People like to assign conspiracy theories to countries that we like to look at as being primitive, but in reality, the most advanced, sophisticated, rich, western democracies are awash with conspiracy theories typically pioneered, disseminated and endorsed by leaders of their own. It’s gotten more pervasive since, but the aberration took place around 9/11.”


“Imagine you’re a western elite, and you have spent the last four decades advocating for policies in globalisation and free trade, which have caused the disappearance of the middle class largely in the US and the UK, and increasingly throughout western Europe. Those hundreds of millions of people realise finally who is to blame – the ruling class. They then direct great amounts of anger towards you. If you're an elite who is responsible for that, the last thing you want is the scrutiny focused on what you've done. What you want instead is to distract people's attention away from you and onto some foreign villain or hidden forces on Facebook, anything but yourself. This has been a common tactic of power factions forever, though it isn’t a tactic that’s really working – who is waking up and worrying about what the Kremlin is doing? This tactic will retreat.”

“People lose confidence in the sources of information they’re told to believe, so they become much more amenable to alternative theories” – Glenn Greenwald


The Democratic party has never been immune to conspiracy theories – from Joe Biden to Hillary Clinton and John Kerry, they were in favour of Iraq war. The Democrats were among the leading warriors during the Cold War, spreading all kind of conspiracy theories about Russia's influence. I think that the 2016 elections really was an extraordinary shock to the Democratic party and its followers – not just because Donald Trump got elected, but because they were told for months by their experts that the chances of his winning were basically zero. That creates this feeling of insecurity about how they understand the world,. Again, they became more susceptible to conspiracy theorising as a result. It’s also because they didn't want to accept any responsibility for what has happened. Conspiracy theories about unseen forces conspiring against them became the perfect way to avoid responsibilities. The real left can be sceptical, but the establishment liberal left is self-serving enough to believe these.”


“People lose confidence in the sources of information they’re told to believe, so they become much more amenable to alternative theories – like with the Iraq war and the 2008 financial crisis. Some stem from truth – with the Trump presidency, there is a very powerful faction in Washington, the Deep State, military-industrial complex, the forces of the CIA or FBI, whatever you want to call it, who have been conspiring to subvert the Trump presidency because they dislike the outcome of the election. A lot of that is true and fuels a certain type of thinking that happens even with the most deranged.”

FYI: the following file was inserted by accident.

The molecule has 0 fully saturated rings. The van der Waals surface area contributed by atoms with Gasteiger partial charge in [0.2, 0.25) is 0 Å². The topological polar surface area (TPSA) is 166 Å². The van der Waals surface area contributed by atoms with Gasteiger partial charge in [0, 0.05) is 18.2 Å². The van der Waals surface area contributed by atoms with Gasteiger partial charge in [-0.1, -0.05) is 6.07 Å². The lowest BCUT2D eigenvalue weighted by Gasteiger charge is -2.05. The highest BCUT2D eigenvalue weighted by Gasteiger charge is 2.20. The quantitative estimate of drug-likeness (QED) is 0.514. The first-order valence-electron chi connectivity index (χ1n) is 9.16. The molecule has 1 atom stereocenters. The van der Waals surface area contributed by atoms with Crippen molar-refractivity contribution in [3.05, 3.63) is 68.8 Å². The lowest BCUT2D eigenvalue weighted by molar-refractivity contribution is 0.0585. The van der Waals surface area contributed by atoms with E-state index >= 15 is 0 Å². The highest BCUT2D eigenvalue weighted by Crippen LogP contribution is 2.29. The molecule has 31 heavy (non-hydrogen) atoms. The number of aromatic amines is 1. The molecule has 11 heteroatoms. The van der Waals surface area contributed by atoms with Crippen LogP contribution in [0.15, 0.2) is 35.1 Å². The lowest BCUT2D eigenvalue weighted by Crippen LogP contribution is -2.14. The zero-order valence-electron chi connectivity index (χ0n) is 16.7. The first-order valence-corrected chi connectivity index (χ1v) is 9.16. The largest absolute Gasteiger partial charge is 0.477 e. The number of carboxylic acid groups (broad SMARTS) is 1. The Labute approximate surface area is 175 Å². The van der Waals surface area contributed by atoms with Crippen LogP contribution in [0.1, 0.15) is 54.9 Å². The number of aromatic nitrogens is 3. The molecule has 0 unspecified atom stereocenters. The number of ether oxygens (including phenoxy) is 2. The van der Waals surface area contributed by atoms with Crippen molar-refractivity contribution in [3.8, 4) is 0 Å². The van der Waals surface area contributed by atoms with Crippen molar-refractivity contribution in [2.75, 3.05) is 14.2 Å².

“The internet is a double-edged sword. The promise of the internet was that it would liberate the means of communication and dissemination of information from large corporations that previously had monopolies over them.

Our means of political discourse has become democratised and equalised in a way that’s actually quite healthy and positive. The problem, of course, is that anyone can post anything online, which means that there's no accountability, cost or checks when false information is disseminated, often anonymously with no ability to trace who is responsible for it. It’s a powerful tool for deceit and propaganda.

The only solution is for people to devote themselves to ensuring that they think critically. When you read something online no matter who it's from, whether its anonymous or from a media outlet that you're supposed to trust, don't just assume that it's true. Look at things skeptically, find out if there's actually convincing evidence for the assertion, and demand evidence before you believe things. Don’t just believe that simply because something appears on your computer screen, even if it’s from an authoritative source or somebody that you trust, that it’s actually true. That’s all of our responsibilities as citizens. It’s imperative that the internet not be allowed to become dominated by a tiny number or unaccountable silicon valley executives, as is now happening.

One of the dangers of social media is that it can be so distorting – our instinct as human beings is to expose ourselves to information that makes us feel good and not bad, and that can be quite obfuscating about how the world actually functions.

Brexit is a good example: if all you're doing is blocking everybody who supports Brexit or refuse to follow them because they have bad ideas, and only read Guardian or Independent journalists, you're gonna be shocked to find that the world isn't what you created in a little social media bubble that's designed to validate and please you.


“I don't think we’ve even begun to understand what the psychological implications are for those who use social media as individuals or collectively. It holds people like me, who have influential platforms, accountable by making us hear from our critics and engaging with people who have questions or objections about things we're saying or doing, and I think that's really healthy and important. On the other hand, as a public figure or otherwise, the amount of toxicity and hatred you intake if you're not consciously regulating is something that I don't think our brains are really designed to endure. You really think about your own health and your own intellectual life when thinking about how best to use social media. I've definitely limited and changed the way I've used social media because of that.”

Glenn Greenwald’s book No Place to Hide on Snowden and the surveillance state from 2014 is available online here. You can find out more about the Centre of Investigative Journalism and its work here